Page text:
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REVEALED: Freedom passes costing councils £650m

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Councils subsidised concessionary travel for pensioners to the tune of £652m in 2017-18, according to a new analysis which also raises concerns the government’s proposed new fair funding formula will exacerbate the problem for some councils.

In evidence presented to the Commons transport committee last week, North East Combined Authority chief finance officer Paul Woods said last year almost £1.2bn was being spent on the scheme which entitles English pensioners to free bus travel during off-peak hours anywhere in the country.

In 2010-11 there was almost £1.2bn available to fund the scheme, approved by parliament. However, since then the funding has been subject to repeated cuts and rolled into the upper tier baseline funding in 2014-15, making it difficult to see by how much. Mr Woods’ analysis estimates more than half of that funding has been taken out, leaving councils to plug the gap.

Mr Woods said: “It is now clear that decisions by the [former Department for Communities & Local Government] not to maintain the transparency of the funding or to protect it, has meant that central government is no longer fully funding this major programme.

 

 

“Instead councils have had to meet the funding gap, resulting in cuts to other transport services and considerable extra pressure on council finances and other services.”

Upper tier councils, and in some cases transport authorities, have a statutory responsibility to reimburse their local bus operators for journeys using the so-called freedom pass, regardless of where the pass holder is resident.

Mr Woods said this meant councils with well-developed bus networks, low levels of car ownership, more pensioners on low incomes and visitor attractions which draw in concessionary travel visitors from other areas tended to face the biggest bills for concessionary travel. London boroughs make up all of the top ten highest spending councils. Outside London Nottingham and Brighton & Hove city councils and Blackpool were amongst the councils with the biggest spending pressures.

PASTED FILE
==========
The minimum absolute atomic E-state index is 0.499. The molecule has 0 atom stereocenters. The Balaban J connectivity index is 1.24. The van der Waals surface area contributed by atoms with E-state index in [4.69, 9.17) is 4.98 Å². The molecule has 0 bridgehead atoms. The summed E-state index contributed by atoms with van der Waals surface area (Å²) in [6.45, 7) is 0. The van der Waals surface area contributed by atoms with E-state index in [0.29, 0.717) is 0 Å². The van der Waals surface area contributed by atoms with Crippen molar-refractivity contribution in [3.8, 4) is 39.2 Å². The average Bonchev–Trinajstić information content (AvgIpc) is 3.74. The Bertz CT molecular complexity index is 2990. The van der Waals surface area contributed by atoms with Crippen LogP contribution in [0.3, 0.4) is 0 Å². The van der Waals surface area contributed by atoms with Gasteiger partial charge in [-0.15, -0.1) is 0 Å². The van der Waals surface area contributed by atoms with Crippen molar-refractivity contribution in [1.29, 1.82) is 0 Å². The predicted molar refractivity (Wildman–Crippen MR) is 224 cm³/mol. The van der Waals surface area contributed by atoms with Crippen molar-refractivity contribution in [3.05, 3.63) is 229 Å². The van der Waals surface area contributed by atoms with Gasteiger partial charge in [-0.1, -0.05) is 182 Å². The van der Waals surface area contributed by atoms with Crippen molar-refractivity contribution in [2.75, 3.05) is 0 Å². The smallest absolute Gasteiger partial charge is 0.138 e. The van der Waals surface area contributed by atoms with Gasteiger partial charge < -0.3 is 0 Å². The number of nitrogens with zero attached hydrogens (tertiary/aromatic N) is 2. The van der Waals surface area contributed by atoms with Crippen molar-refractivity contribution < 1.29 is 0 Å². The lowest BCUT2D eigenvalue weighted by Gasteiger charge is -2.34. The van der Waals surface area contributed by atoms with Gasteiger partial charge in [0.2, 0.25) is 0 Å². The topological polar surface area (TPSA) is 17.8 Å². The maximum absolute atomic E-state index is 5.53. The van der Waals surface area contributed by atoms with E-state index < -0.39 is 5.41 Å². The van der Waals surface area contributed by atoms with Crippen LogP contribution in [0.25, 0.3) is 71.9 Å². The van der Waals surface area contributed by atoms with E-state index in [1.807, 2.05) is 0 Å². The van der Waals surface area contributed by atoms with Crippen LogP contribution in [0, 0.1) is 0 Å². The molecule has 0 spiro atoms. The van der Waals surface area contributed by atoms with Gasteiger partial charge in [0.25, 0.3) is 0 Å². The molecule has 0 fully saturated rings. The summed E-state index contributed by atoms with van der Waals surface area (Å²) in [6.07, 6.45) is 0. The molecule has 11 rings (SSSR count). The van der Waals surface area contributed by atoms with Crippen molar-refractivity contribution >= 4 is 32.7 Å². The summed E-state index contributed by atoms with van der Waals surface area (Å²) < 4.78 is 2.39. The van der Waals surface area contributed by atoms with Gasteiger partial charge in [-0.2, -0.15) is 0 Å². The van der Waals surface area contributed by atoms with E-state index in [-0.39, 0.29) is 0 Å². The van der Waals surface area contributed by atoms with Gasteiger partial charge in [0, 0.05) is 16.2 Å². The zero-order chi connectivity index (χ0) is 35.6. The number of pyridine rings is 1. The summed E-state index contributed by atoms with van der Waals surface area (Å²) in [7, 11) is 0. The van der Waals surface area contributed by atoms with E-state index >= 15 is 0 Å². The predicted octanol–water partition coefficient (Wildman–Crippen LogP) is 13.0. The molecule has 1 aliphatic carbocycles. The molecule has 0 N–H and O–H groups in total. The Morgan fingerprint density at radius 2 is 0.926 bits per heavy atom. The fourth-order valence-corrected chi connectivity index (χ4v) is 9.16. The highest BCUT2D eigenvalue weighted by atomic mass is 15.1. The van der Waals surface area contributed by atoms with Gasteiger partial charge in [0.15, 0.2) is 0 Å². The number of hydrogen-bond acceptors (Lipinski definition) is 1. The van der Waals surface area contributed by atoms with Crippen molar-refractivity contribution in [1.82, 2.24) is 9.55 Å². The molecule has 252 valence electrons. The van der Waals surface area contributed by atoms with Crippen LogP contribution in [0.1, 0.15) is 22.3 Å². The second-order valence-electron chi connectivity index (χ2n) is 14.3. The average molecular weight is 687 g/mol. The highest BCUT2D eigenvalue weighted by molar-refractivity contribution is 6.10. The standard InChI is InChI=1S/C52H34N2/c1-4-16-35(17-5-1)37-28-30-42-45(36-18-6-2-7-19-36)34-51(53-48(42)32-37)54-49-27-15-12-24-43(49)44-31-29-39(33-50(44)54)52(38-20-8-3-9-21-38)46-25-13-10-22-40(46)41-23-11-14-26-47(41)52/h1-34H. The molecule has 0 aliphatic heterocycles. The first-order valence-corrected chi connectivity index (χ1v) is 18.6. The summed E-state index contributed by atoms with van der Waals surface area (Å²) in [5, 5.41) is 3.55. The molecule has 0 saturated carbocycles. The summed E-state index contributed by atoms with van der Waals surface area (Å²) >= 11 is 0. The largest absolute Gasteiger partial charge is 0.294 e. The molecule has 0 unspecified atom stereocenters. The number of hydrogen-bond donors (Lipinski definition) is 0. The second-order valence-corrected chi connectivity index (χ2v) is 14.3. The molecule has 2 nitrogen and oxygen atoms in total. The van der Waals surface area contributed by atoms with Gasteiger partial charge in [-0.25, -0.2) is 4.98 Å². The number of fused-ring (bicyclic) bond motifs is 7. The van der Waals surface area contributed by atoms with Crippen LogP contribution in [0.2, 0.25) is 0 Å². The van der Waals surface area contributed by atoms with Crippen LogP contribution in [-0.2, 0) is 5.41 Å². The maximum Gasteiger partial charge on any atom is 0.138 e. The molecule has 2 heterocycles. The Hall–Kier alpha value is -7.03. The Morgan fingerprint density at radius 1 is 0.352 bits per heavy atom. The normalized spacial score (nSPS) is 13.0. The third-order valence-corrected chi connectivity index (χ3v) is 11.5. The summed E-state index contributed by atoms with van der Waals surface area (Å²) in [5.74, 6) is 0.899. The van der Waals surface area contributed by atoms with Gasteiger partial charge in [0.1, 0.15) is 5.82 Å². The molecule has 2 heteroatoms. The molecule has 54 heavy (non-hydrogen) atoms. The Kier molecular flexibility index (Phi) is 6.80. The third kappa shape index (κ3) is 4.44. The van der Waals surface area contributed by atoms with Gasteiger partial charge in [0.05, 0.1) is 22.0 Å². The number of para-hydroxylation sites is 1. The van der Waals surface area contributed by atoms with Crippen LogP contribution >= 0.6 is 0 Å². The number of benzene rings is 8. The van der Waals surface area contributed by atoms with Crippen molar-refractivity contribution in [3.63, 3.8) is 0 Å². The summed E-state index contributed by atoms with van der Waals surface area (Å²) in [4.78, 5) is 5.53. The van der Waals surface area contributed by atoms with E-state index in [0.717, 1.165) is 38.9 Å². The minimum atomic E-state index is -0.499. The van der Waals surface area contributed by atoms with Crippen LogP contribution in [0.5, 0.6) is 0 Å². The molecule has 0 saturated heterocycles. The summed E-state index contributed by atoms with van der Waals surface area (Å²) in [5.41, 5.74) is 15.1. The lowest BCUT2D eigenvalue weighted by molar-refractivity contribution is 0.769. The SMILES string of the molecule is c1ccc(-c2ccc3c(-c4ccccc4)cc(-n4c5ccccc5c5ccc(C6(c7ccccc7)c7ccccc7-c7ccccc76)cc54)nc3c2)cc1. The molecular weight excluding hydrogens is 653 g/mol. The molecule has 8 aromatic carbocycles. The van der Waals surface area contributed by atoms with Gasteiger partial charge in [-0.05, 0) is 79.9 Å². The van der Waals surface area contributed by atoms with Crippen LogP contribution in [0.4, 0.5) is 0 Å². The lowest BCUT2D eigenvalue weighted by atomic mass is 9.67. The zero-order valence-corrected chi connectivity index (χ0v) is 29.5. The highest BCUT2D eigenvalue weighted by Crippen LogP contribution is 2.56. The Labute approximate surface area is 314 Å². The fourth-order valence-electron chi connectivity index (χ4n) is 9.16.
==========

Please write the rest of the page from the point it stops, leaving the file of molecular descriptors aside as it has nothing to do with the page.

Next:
As a result the technical working group on needs and distribution, set up by ministers to support the development of a new fair funding formula, agreed in November 2016 that the impact of concessionary travel on councils finances was so significant that it should “remain a bespoke formula”.

However, under the proposed formula published for consultation just before Christmas concessionary travel is to be funded from the foundation formula, which is based on an area’s population.

Speaking to LGC Mr Woods said it was probably the “worst single case of unfairness” in the local government finance system. 

The scheme was first introduced in 2001 as a half-fare concession and around £467m was made available for it. That was increased as parliament agreed to expand the scheme.

Mr Woods said: “All the money that parliament had provided for concessionary travel since 2001 has in effect been removed, which is a pretty astounding piece of information that parliament don’t know about.

“I’m recommending a completely different approach where the funding is allocated directly by the Department for Transport.”

London Councils is also preparing to highlight the issue in its response to the fair funding consultation. Papers due to be discussed by the body’s leaders board on tomorrow [5 February] said there was “concern about the omission of a service-specific formula for concessionary fares”. It said around 30% of the total statutory spend on concessionary fares was spent by London, despite the capital having only 16% of the population.

LGC asked the Department for Transport and the Ministry for Housing, Communities & Local Government to clarify how much funding is being provided for the concessionary travel scheme but they declined to answer the question. LGC also asked why the agreement of the technical working group in November 2016 was apparently disregarded in the proposed fair funding formula.

An MHCLG spokesperson said: “We have launched a consultation seeking views on what factors will be included in a new funding formula. This is a complex piece of work and we want to get it right.”

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